Sign In | Starter Of The Day | Tablesmaster | Fun Maths | Maths Map | Topics | More

- Find and use multiples
- Identify factors of numbers and expressions
- Recognise and identify prime numbers
- Recognise square and triangular numbers
- Find common factors of a set of numbers including the HCF
- Find common multiples of a set of numbers including the LCM
- Write a number as a product of its prime factors
- Make and test conjectures
- Use counterexamples to disprove a conjecture

For higher-attaining pupils:

- Use a Venn diagram to calculate the HCF and LCM

This page should remember your ticks from one visit to the next for a period of time. It does this by using Local Storage so the information is saved only on the computer you are working on right now.

Here are some related resources in alphabetical order. Some may only be appropriate for high-attaining learners while others will be useful for those in need of support. Click anywhere in the grey area to access the resource.

- Prime Pips in Pots This is a version of Wari, one of the oldest known games to still be widely played today. It involves small prime numbers.
- Number Grids Investigate the properties of number with these interactive number grids.
- Prime Numbers Video A reminder of what prime numbers and composite numbers are.
- Prime Numbers Jigsaw Interactive jigsaw puzzles of different types of grids containing prime numbers.
- Finding Prime Factors A straight forward explanation from SLEP
- Factor Trees Create factor trees to find the prime factors of the given numbers.
- Flabbergasted Game This game for one or two players is an exciting challenge to demonstrate an understanding of factors and multiples.
- Product of Primes Match the primes that multiply to give the products. A drag and drop activity.
- Prime Labyrinth Find the path to the centre of the labyrinth by moving along the prime numbers.
- Convoluted Find the runs of four multiples in order as quickly as you can.
- Connect 4 Factors This a game for one or two players. The winner is the first to line up four numbers with a common factor.
- Pick The Primes Pick the prime fruit from the tree as quickly as possible. Practise to improve your personal best time.
- HCF and LCM Video Learn different methods for finding the highest common factor and lowest common multiple of two or three numbers.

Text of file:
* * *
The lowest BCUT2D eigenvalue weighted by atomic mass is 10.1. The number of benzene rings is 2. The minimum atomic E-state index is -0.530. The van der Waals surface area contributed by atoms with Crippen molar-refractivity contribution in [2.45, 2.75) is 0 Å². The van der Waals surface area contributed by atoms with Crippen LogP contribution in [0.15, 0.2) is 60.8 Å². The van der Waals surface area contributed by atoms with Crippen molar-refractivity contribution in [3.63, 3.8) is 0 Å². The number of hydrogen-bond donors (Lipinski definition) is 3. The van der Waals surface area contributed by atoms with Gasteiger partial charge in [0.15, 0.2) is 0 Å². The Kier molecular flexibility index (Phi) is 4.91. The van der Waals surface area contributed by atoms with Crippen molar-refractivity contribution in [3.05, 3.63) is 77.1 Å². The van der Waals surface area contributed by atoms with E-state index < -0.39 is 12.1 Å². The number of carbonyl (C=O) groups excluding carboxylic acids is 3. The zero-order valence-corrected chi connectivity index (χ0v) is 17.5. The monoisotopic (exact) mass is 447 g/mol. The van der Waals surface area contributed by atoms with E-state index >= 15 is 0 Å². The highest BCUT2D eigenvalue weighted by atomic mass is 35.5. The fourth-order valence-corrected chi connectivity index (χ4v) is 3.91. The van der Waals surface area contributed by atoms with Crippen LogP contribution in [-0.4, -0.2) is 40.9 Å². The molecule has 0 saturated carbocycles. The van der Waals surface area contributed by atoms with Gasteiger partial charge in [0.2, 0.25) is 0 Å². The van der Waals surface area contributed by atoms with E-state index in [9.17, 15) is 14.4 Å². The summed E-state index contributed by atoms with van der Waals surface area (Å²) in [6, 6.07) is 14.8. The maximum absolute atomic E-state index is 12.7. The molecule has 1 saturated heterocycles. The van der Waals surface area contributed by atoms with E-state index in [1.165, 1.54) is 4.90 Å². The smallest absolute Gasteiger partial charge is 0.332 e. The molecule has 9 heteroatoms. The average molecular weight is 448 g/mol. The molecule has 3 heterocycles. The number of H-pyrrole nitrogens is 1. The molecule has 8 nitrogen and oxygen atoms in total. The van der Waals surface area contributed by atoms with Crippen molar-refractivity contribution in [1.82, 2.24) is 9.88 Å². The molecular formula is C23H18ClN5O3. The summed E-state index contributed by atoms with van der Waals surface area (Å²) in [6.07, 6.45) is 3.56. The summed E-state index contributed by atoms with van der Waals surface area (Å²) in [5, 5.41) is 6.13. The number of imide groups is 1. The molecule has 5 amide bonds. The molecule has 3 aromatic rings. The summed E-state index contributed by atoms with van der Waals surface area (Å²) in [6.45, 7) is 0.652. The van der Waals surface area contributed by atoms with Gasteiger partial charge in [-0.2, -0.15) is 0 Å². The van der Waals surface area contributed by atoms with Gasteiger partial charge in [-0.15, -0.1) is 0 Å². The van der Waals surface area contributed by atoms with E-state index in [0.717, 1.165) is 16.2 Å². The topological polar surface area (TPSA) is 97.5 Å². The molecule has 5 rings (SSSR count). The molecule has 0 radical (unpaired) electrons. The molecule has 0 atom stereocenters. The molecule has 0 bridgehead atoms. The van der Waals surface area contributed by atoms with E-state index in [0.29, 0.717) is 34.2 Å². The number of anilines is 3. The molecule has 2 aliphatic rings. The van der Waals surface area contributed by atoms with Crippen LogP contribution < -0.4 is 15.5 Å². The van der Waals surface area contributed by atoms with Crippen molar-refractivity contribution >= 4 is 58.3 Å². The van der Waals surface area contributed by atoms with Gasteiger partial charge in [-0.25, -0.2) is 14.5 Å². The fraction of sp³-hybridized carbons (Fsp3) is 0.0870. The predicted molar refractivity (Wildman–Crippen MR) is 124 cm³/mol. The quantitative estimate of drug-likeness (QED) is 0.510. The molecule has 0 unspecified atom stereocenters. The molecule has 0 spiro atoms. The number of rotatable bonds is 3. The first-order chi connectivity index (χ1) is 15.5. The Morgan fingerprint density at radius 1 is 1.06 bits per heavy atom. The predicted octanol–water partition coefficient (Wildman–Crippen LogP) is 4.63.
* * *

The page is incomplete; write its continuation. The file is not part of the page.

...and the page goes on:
- HCF and LCM Practise finding the highest common factor (H.C.F), sometimes called the greatest common divisor, and the lowest common multiple (L.C.M) of two numbers.
- HCF and LCM Calculator A demonstration of how to find the highest common factor (HCF or GCD) and the lowest common multiple (LCM) of two numbers.
- Factor Trees Challenge Can you determine the unique digits that will complete these factor trees?
- Venn Diagram Place each of the numbers 1 to 16 on the correct regions on the Venn diagram.
- Dump-A-Dice Race An online board game for two players involving prime and square numbers and making choices.
- Number Skills Inventory A checklist of basic numeracy techniques that every pupil should know.
- Divisibility Test Practise using the quick ways to spot whether a number is divisible by the digits two to nine.
- Divisibility Tests 2-12 A visual aid designed to be projected in the classroom. Here you can find the quick ways of telling whether a number is exactly divisible by the numbers two to twelve.
- Prime Pairs Game A game for two players who take turns to select two numbers that add up to a prime number.
- Goal Products Arrange the numbered footballs on the goal posts to make three, 3-number products that are all the same.
- Divisibility Tests Worksheet This worksheet contains a list of the divisibility tests along with a fill-in-the-table exercise.
- Scallywags and Scoundrels Arrange the scallywags and scoundrels on the chairs so that the numbers of any two sitting next to each other add up to a prime number.
- Three Prime Sum A self-marking challenge to write each of the given numbers as the sum of three prime numbers.
- Product Square Arrange the given numbers in a three by three grid to obtain the diagonal, row and column products.
- What Are They? An online exercise about sums, products, differences, ratios, square and prime numbers.